Markets just seem so French to me. Maybe it’s because I spent 5 months in Provence and one of the many new and different things there was the market. Le marche. In Aix, there were many markets. There was the Saturday market, where almost all of the city’s largest squares and streets were filled with vendors selling souvenirs, clothing, fabric, soap, and other treasures; there was the Sunday flea market, where I found a Longchamp purse for 10 euro and beautiful anchor buttons I had the intention of making into earrings; the Tuesday/Thursday flower market that I wish I had an excuse to buy from; and the weekday food markets, with fresh fruit, vegetables, sausages, and cheeses that made for perfect picnics.
One of the many things I admire about the French, is the way they eat, and markets are certainly part of that. Most French families (in Provence, at least) buy food more often and in smaller quantities. Not only does this allow for more inspirational cooking, but fresher ingredients. Instead of doing a weekly or biweekly, in some cases, shopping trip at the supermarket and being locked into whatever food they purchase, perhaps they’ll be inspired by that impossibly red tomato and make a ratatouille.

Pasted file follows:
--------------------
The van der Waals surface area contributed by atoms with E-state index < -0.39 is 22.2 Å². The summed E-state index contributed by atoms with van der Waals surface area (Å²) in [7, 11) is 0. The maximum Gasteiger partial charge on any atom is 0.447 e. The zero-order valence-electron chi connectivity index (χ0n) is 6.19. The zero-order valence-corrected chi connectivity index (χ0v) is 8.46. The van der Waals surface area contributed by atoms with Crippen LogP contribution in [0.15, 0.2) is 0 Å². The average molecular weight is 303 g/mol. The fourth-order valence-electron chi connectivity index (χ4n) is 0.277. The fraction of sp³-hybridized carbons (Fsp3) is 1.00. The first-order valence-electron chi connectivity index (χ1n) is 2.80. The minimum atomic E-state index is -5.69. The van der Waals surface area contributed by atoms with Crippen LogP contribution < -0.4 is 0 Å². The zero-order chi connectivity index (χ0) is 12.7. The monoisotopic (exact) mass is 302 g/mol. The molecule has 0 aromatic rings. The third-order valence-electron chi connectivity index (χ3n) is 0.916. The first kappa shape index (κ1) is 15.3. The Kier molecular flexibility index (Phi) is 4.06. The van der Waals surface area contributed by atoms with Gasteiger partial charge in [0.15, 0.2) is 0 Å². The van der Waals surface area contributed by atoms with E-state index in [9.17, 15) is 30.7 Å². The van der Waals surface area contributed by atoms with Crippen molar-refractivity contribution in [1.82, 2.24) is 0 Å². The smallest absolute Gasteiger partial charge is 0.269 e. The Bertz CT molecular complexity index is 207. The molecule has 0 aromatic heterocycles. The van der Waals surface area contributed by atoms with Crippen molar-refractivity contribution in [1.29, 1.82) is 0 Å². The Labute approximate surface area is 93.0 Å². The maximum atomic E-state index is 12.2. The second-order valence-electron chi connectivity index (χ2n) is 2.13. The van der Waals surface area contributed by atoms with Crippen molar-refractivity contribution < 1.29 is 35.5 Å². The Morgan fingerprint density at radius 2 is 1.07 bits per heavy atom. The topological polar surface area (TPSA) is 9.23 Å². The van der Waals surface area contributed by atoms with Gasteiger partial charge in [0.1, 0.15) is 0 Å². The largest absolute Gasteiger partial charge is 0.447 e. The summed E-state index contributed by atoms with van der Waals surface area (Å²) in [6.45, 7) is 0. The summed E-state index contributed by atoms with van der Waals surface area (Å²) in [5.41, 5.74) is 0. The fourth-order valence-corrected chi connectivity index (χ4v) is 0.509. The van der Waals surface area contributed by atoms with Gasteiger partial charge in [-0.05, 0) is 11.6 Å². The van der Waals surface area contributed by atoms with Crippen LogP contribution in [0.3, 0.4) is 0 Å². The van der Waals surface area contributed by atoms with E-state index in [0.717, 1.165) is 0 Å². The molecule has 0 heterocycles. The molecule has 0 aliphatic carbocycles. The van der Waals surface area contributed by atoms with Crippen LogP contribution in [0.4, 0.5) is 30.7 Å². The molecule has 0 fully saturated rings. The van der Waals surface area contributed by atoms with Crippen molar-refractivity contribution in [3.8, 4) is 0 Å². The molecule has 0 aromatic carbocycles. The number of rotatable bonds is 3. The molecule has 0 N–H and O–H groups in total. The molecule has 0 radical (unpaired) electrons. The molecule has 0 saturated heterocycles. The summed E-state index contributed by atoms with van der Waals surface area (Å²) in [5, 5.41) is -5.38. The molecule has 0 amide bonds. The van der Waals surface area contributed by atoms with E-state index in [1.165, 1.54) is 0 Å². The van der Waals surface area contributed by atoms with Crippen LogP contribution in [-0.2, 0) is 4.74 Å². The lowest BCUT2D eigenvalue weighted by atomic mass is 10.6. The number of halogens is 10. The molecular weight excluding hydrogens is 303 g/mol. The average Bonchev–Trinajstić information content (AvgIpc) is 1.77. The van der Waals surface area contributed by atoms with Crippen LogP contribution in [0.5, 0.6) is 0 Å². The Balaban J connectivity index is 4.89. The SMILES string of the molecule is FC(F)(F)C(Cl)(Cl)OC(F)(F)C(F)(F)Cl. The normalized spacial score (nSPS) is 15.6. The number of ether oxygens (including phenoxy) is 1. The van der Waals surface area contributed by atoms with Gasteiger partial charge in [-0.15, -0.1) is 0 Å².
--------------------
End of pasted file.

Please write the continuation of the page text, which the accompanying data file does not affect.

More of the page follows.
Living in New York City, we are very lucky to have access to many farmer’s markets. The largest farmer’s market program is Greenmarket, organized and managed by GrowNYC. They are responsible for the huge Union Square market, and the smaller neighborhood markets (like Tompkins and Stuyvesant Town, which are close to me). Full disclosure here, I wish I shopped at markets more often. Most of the time, I go to a grocery store or order from Fresh Direct, but every time I go to a market, I wonder to myself why I don’t do it more often. The food is fresh, local, and inexpensive.
This past weekend, while walking my dog with my fiance, we passed the Stuyvesant Town market and were drawn in by the prospect of wine tasting at 11 am. It was the start of a market-inspired dinner. We tasted wine, bought two bottles, and then wandered over to the fish stand. The wine guy said something about “going great with fish” and the wheels started turning. We looked at the fish: black sea bass, swordfish, cod, and were intrigued by the shellfish. The shellfish won, and we bought a bag of mussels for $6 (feeds 3-4) and 1/2 pound of scallops. The corn at the veggie stand looked good and so we picked up 5 ears for $2 (the price of three in a store). We returned to the apartment with our bounty and I started planning dinner: mussels and scallops in a wine sauce, with steamed broccoli, zucchini, and an ear of corn. Simple, summery, fresh, and local and the whole thing cost us $18 for everything. Not bad for a satisfying seafood meal for three. recipe below…